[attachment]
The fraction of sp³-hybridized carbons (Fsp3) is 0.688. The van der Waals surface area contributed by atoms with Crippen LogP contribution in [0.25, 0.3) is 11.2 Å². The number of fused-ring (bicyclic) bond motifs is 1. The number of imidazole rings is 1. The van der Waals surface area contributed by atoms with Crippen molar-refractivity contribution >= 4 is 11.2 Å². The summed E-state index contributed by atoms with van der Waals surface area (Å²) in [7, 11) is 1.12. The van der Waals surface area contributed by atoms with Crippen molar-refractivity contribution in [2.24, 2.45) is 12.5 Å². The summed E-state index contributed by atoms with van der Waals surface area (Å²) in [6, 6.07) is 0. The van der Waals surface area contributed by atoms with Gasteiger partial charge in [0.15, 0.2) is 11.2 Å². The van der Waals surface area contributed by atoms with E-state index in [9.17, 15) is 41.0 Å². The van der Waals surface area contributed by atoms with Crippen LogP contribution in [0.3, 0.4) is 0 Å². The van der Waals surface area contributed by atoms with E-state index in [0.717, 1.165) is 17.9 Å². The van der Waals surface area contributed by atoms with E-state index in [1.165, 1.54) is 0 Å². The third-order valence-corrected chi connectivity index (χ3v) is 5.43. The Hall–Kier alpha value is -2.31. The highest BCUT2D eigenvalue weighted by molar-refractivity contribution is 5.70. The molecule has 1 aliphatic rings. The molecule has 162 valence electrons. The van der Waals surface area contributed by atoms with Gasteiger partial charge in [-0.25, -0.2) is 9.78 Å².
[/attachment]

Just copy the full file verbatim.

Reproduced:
The fraction of sp³-hybridized carbons (Fsp3) is 0.688. The van der Waals surface area contributed by atoms with Crippen LogP contribution in [0.25, 0.3) is 11.2 Å². The number of fused-ring (bicyclic) bond motifs is 1. The number of imidazole rings is 1. The van der Waals surface area contributed by atoms with Crippen molar-refractivity contribution >= 4 is 11.2 Å². The summed E-state index contributed by atoms with van der Waals surface area (Å²) in [7, 11) is 1.12. The van der Waals surface area contributed by atoms with Crippen molar-refractivity contribution in [2.24, 2.45) is 12.5 Å². The summed E-state index contributed by atoms with van der Waals surface area (Å²) in [6, 6.07) is 0. The van der Waals surface area contributed by atoms with Gasteiger partial charge in [0.15, 0.2) is 11.2 Å². The van der Waals surface area contributed by atoms with E-state index in [9.17, 15) is 41.0 Å². The van der Waals surface area contributed by atoms with Crippen LogP contribution in [0.3, 0.4) is 0 Å². The van der Waals surface area contributed by atoms with E-state index in [0.717, 1.165) is 17.9 Å². The van der Waals surface area contributed by atoms with E-state index in [1.165, 1.54) is 0 Å². The third-order valence-corrected chi connectivity index (χ3v) is 5.43. The Hall–Kier alpha value is -2.31. The highest BCUT2D eigenvalue weighted by molar-refractivity contribution is 5.70. The molecule has 1 aliphatic rings. The molecule has 162 valence electrons. The van der Waals surface area contributed by atoms with Gasteiger partial charge in [-0.25, -0.2) is 9.78 Å².